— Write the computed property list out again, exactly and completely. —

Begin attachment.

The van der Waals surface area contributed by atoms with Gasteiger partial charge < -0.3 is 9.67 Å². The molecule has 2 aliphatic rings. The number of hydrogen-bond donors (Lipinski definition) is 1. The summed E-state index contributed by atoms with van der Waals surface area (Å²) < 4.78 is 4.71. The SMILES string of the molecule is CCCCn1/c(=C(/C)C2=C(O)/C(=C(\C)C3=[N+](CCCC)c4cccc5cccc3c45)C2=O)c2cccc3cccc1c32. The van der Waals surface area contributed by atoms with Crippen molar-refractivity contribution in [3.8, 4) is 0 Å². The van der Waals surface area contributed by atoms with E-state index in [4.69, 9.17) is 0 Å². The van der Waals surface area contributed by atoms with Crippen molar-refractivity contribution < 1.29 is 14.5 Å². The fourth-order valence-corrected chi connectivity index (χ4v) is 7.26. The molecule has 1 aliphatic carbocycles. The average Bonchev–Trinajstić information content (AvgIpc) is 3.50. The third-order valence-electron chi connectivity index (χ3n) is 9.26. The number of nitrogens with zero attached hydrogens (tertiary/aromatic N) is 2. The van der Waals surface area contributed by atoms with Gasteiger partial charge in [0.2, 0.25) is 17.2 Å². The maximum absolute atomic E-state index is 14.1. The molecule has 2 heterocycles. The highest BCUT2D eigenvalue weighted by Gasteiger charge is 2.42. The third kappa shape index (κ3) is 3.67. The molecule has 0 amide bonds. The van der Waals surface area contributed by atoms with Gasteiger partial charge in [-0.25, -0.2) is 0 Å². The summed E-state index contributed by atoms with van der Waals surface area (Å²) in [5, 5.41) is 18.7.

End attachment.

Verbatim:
The van der Waals surface area contributed by atoms with Gasteiger partial charge < -0.3 is 9.67 Å². The molecule has 2 aliphatic rings. The number of hydrogen-bond donors (Lipinski definition) is 1. The summed E-state index contributed by atoms with van der Waals surface area (Å²) < 4.78 is 4.71. The SMILES string of the molecule is CCCCn1/c(=C(/C)C2=C(O)/C(=C(\C)C3=[N+](CCCC)c4cccc5cccc3c45)C2=O)c2cccc3cccc1c32. The van der Waals surface area contributed by atoms with Crippen molar-refractivity contribution in [3.8, 4) is 0 Å². The van der Waals surface area contributed by atoms with E-state index in [4.69, 9.17) is 0 Å². The van der Waals surface area contributed by atoms with Crippen molar-refractivity contribution < 1.29 is 14.5 Å². The fourth-order valence-corrected chi connectivity index (χ4v) is 7.26. The molecule has 1 aliphatic carbocycles. The average Bonchev–Trinajstić information content (AvgIpc) is 3.50. The third-order valence-electron chi connectivity index (χ3n) is 9.26. The number of nitrogens with zero attached hydrogens (tertiary/aromatic N) is 2. The van der Waals surface area contributed by atoms with Gasteiger partial charge in [0.2, 0.25) is 17.2 Å². The maximum absolute atomic E-state index is 14.1. The molecule has 2 heterocycles. The highest BCUT2D eigenvalue weighted by Gasteiger charge is 2.42. The third kappa shape index (κ3) is 3.67. The molecule has 0 amide bonds. The van der Waals surface area contributed by atoms with Gasteiger partial charge in [-0.25, -0.2) is 0 Å². The summed E-state index contributed by atoms with van der Waals surface area (Å²) in [5, 5.41) is 18.7.